Wednesday, March 21, 2007


Your company has a problem or set of problems.

Do your leaders ask you or your co-workers for input into solving the problems?


Do your leaders, who are supposed to strategize, motivate, and actually lead try to navigate you and your team through problem solving?


So what do the leaders of your company do?

Hire Consultants!!! (queue the game show winner music)

Yes, the trusted Consultant comes in to solve your company’s problems. Your boss hails the consultant as if they were the Messiah. He describes to the group all the experience and knowledge the consultant brings to your company. Then after all the fanfare, the consultant speaks with something profound like “I look forward to working with all of you” or “I’ll be interested in picking your brains to see how things work in your department.”

These two statements translated from consultant language really mean:

“Your company is paying me 3 times what any of you make and I will take every advantage of that to string out my assignment for as long as possible”


“I have no idea what the hell I’m doing and will use you and your ideas and present them as my own.”

I have come across many consultants in my career and for the most part they were hired because the upper management of the department failed to recognize and utilize the skills and knowledge of the people they had. The consultant simply “picked the brain” of employees in the department and regurgitated (see Regergatator) their thoughts as part of their final recommendation.

When and if the consultant’s recommendations are reviewed with employees, people realize the true ruse of the consultant. “Why did we need a consultant to just steal my ideas” people ask. The real kicker is when you realize your increase or bonus is in the pocket of the consultant who is now sipping Pina Colada’s on some sunny beach somewhere. Consultants usually have a way of taking a vacation after they have just collected another big payday from another sucker company. They’ll also tell you about the vacation they are going to take following their assignment which further helps build resentment.

The consultant is one of the many contributors in employees becoming Turtles at Work. You realize that when you present ideas or recommendations they are vastly ignored. However when the company brings in a high priced consultant to re-present your ideas and recommendations as their own, they are taken and respected by your leadership. As a Turtle, be wary of the consultant as there is no reward for you in assisting them. Remember that they are getting paid to come up with the improvement and if you try and “think outside the shell” you are only contributing to their payday.


"...the upper management of the department failed to recognize and utilize the skills and knowledge of the people they had..."

SO true. I have seen this in every job I've ever had -- they hire you because you're so damned brilliant, then the second you walk into the office as an employee they completely forget all of your dazzling achievements and act like you're an idiot. Perhaps you should reflect on this phenomenon!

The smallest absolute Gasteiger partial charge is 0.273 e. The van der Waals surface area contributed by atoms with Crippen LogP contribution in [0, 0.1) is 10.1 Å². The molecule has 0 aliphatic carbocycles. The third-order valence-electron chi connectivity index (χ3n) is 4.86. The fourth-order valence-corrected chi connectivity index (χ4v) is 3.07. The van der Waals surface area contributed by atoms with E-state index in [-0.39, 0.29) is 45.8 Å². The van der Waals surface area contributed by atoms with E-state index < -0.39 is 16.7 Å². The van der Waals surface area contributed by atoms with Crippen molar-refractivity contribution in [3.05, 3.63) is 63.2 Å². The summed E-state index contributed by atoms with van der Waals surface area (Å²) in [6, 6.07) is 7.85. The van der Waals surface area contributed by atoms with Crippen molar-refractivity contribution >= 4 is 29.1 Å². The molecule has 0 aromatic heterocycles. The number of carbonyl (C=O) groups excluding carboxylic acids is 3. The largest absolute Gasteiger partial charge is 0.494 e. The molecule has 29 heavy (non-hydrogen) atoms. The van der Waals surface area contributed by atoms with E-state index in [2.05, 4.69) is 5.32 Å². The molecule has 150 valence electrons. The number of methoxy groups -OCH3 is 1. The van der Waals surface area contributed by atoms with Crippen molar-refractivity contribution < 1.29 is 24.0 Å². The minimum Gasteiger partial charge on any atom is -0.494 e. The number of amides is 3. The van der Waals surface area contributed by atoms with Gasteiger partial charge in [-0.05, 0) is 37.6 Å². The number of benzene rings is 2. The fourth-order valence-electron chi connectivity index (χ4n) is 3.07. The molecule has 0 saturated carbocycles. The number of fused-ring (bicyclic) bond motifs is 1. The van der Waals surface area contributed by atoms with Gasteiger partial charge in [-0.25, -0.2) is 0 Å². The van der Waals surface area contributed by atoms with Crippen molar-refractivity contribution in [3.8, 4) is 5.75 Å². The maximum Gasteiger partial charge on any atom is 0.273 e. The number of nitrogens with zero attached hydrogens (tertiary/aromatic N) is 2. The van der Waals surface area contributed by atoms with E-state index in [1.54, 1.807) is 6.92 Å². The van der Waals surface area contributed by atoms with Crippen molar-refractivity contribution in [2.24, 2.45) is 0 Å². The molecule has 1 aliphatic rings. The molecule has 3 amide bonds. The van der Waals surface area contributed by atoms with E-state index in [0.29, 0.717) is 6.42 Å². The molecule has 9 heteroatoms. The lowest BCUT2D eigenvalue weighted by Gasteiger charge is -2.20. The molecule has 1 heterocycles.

This article about consultants describes a recent scenario at my company to a T! Our "expert" consultant was even seen and heard making (lots of) job hunting phone calls, daily! Apparently he was tired of the life of a consultant and wanted to get back to the life of a staff employee. Oh, on second thought, he probably was never a consultant but rather was simply taking on anything that brought him a pay check while in between staff jobs . . . because his behaviors as a consultant was totally UNPROFESSIONAL!

Boy, did he not milk us on the projects my manager hired him for! His work, at my estimate, could have been done in 2 weeks (since he was supposed to be so experted at what he was hired for), yet he stayed for a little over a month. Meanwhile, I was getting pressure (okay nudges) from my manager's boss to get him to finish the work a.s.a.p. since "he is very expensive."

What I wonder is how the scenario/consultant/manager's decision to hire outsiders made us, the staff employees, look. Would others in the company look upon the need for bringing in outside experts as our incompatence to get the needed work done? Never mind that the consultants may steal our ideas and knowledge and hone them as their own, as they will (eventually) leave. Nonetheless, it is the resulting and lingering perceptions of our abilities that concerns me.

Any thoughts?

The decision to hire an outside consultent does trigger employees to question their own abilities. The problem comes in when your ideas are stolen and used by the consultant. Employees begin to think "why wouldn't they listen to me because those are my ideas?"

Many managers don't know how to run effective meetings or solicit employees ideas and thoughts. If they did, there very rarely would be a need to hire consultants.

The other problem is bringing up this point to your boss. If you tell him/her about the consultant's ploy or try to present your own ideas to solve the problems, you make get blown off. This relates more to your bosses inadequacies as many bosses are to proud and arrogant to admit fault or that their employees may have something to offer. It's this lack of skill by your boss that led to the consultant being hired. I've seen in a million times.

Hang in there and remember the philosophy of the turtle!

Turtle King

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